As the year came to a close, Hayley started her chemotherapy sessions and began planning her funeral. To her surprise, Christian returned and introduced Hayley to Sam and Maisie, at the same time asking her for £5,000 to clear his debts. Although disappointed in Christian's tactics, Hayley gave him the money and remarked to a disapproving Roy that she had no regrets. After Christmas, Hayley and Roy went to the hospital for the results of another scan, carried out when Hayley complained about feeling pains. The doctor revealed to the couple that the chemotherapy was proving ineffective due to the cancer being more aggressive than expected, and Hayley's life expectancy was revised to mere weeks. Initially seeming to take the news well, Hayley broke down in a panto queue and asked Roy to take her home, where she became hysterical and knocked the Christmas tree over, complaining that her life had meant nothing. Comforted by Roy, she softened and told him that loving him had made her life worthwhile.
Over the following days, Hayley became more frail and lost her appetite. Feeling herself getting weaker, Hayley decided to end her life the next day and saw each of her close friends in turn, telling them how much she appreciated them, even finding the time to tell Tracy Barlow what a horrible person she was. On her last day, Hayley prepared a lethal cocktail, instructing Roy not to touch it, and ironed Roy's best shirt for the funeral. Leading a terrified Roy into the bedroom, Hayley lay on the bed, while Roy played “The Lark Ascending” by Vaughan Williams, a mutual favourite of theirs, before laying down beside her. In their final conversation, Hayley and Roy reminisced about the past, with Hayley telling Roy that she knew what it was to be loved thanks to him, after which she downed the cocktail and passed away in Roy's arms.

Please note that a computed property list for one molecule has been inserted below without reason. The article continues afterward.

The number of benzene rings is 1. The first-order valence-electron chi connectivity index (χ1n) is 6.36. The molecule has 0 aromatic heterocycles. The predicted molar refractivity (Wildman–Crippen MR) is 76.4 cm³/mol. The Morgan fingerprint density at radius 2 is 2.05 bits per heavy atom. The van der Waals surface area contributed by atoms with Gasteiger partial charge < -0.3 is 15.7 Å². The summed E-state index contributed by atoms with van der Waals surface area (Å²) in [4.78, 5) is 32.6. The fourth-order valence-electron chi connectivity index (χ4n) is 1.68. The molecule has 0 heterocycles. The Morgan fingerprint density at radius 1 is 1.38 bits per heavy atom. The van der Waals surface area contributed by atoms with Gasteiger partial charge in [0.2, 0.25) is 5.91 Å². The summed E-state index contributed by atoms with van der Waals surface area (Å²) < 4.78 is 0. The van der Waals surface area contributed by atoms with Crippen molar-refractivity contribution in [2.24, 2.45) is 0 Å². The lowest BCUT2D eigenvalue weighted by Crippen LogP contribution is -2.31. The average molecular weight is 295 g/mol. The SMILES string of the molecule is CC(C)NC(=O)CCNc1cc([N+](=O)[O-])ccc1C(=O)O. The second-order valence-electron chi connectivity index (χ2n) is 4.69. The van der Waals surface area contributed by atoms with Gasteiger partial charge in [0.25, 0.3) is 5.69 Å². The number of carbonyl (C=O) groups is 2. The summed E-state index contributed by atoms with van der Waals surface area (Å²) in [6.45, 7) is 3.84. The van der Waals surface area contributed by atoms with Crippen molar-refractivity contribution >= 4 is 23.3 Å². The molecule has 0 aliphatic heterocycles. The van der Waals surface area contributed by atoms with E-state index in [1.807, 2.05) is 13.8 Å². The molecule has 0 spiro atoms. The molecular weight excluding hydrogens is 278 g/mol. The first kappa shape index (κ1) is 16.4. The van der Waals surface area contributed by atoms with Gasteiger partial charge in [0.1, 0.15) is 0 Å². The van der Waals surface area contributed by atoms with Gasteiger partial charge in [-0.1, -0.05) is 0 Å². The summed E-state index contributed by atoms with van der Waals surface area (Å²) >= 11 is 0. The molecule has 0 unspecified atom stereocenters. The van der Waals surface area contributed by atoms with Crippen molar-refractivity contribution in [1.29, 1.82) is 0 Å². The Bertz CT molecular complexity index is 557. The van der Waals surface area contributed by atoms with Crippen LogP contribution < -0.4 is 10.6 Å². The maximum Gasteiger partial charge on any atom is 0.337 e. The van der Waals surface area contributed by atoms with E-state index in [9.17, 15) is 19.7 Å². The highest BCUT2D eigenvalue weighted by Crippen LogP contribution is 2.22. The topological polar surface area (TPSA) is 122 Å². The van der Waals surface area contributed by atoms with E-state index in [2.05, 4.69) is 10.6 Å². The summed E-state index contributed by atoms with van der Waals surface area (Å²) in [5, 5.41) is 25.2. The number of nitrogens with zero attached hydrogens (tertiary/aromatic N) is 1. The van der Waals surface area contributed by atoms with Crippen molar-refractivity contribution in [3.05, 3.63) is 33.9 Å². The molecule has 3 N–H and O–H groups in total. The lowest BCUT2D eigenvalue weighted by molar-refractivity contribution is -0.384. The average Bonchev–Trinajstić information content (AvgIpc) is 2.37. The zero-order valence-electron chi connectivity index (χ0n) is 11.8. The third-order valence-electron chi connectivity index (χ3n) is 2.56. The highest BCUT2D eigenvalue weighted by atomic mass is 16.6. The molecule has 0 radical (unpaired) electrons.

Eleven days after her death on 20th January 2014, Hayley Cropper received a humanist funeral with a colourful theme; mourners were under orders to dress brightly and Hayley was cremated in a coffin adorned with differently coloured flower patterns. This was followed by an upbeat music-filled wake in the Rovers. The manner of Hayley's send-off was entirely appropriate for a woman who always looked to the positive; a woman who had lit up people's lives with her boundless enthusiasm and kindness.
Hayley joined Firman's Freezers after years of looking after her father, and in the midst of a sex change. It was an emotional time for an emotionally vulnerable woman, which was reflected in her somewhat needy and naive manner in her interactions with her co-workers such as Alma Baldwin. With the support of friends, Hayley gained in confidence and her bubbly personality emerged. She was a kind woman who always put others first, at times such that she could be seen as a pushover, as evidenced by doing her colleagues work for them to meet quotas.
Hayley was very non-confrontational, at least when dealing with bigots such as Les Battersby. Once she had her final operation in Amsterdam, Hayley wanted nothing more than to be one of the girls, but when faced with prejudice it was not anger but disappointment Hayley felt, the abuse serving as a reminder that she would never be able to lead a normal life. Her anger was typically directed at her circumstances, rather than her tormentors. However, she made an exception for Tracy Barlow, giving her a slap when Tracy made cracks about her sexuality during a heated argument.